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Gift Dumedah: Your school certificate and the changing job market – do they match?

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What does your school certificate and the job market have in common? They both share your training at school, which is defined by teaching and learning in the school system.

This article is an honest look at some of the pressing challenges in our teaching and learning endeavor in Ghana.

I begin with a disclaimer; I am NOT a formal expert in pedagogy, which is the study of teaching and learning. But I am a student on the subject of teaching and learning, with a global perspective having been both a student and a teacher in Ghana and two other countries abroad. Perhaps, why worry yourself to read this piece from a student?

Well, I hope to contribute to the subject in ways I feel have not been clearly communicated, particularly to students, parents and guardians, school management and teachers.

Teaching and learning is a challenge facing every country in the world and it is NOT unusual to Ghana. But as a sovereign state, our society attempts to address the challenge in ways it best sees fit, hence the chosen focus.

This piece is not a diagnosis of the state of teaching and learning in Ghana, but some pointers to focus our energies towards shaping teaching and learning in the country.

Teaching and learning require learners and teachers within the context of a school system handled by a school management.

Like buying and selling, a teaching and learning transaction requires a clear distinction of the roles of learners and teachers. I focus on some pressing challenges on teaching and learning in Ghana.

  • Globally, we are still learning about how learning works. This does not imply that the facilitators of learning, i.e. teachers are incompetent but an acknowledgment that our knowledge of learning is imperfect and a work in progress. In other words, the approaches and tools used in learning can always be improved. Both the learner and the teacher need to recognize this because the improvement can come from either side or both. This is insightful for learners, school management and guardians so that they can challenge teachers to address how their instructional lessons are designed towards continued improvement.
  • Learning should be play: usually, plays come naturally to kids; put simply, no one teaches children how to play. However, we guide children how to play safely, teach them new plays, explore new environments with them, and among others. So learning must be play first, to unlock the imagination of learners towards acquiring the skills they need to develop. This way learners become more self-aware of their own learning, and adjust in the face of new challenges. Accordingly, teachers and school management need to readjust their approach because most Ghanaian learning environments and classrooms are not play-friendly or question-friendly. For teachers, perhaps the immediate question is how can we connect instructional lesson to plays or experiences which are familiar to learners?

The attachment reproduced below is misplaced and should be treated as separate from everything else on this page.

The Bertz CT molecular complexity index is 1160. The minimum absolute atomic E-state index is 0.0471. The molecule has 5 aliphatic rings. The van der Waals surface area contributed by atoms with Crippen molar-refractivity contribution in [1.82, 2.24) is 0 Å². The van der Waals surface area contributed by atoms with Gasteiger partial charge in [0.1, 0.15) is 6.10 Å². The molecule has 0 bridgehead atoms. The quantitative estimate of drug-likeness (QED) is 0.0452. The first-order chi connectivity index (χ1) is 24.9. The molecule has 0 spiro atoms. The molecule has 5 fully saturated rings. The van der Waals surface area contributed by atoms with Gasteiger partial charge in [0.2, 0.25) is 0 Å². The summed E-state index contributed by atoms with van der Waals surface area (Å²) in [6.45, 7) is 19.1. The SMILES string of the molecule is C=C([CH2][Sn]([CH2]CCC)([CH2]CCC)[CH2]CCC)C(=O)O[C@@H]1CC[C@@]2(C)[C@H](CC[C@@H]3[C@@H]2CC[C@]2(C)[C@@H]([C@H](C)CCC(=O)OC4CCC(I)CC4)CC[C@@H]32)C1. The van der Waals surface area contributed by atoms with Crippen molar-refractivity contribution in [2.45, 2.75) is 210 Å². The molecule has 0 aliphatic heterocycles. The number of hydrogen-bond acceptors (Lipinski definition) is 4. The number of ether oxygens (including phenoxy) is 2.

• There is no universally agreed standard on what good teaching looks like. Perhaps, a familiar way to express this is that there is no national standard of what a good jollof looks like! Yes, this jollof debate will have no end because there will always be an equally good one elsewhere. However, when people receive a good teaching they know it, and we know the key ingredients which make up a good teaching. That is, most teachers know a way to teach that works or know the things to do to deliver a good teaching such as spend time getting to know students, connecting material to their experiences, help students to better organize knowledge, motivate students to direct and sustain their learning, provide environment for practice and feedback, among others. But the lack of a universally agreed standard leaves room for outrageous approaches which are often been proposed with limited practical evidence.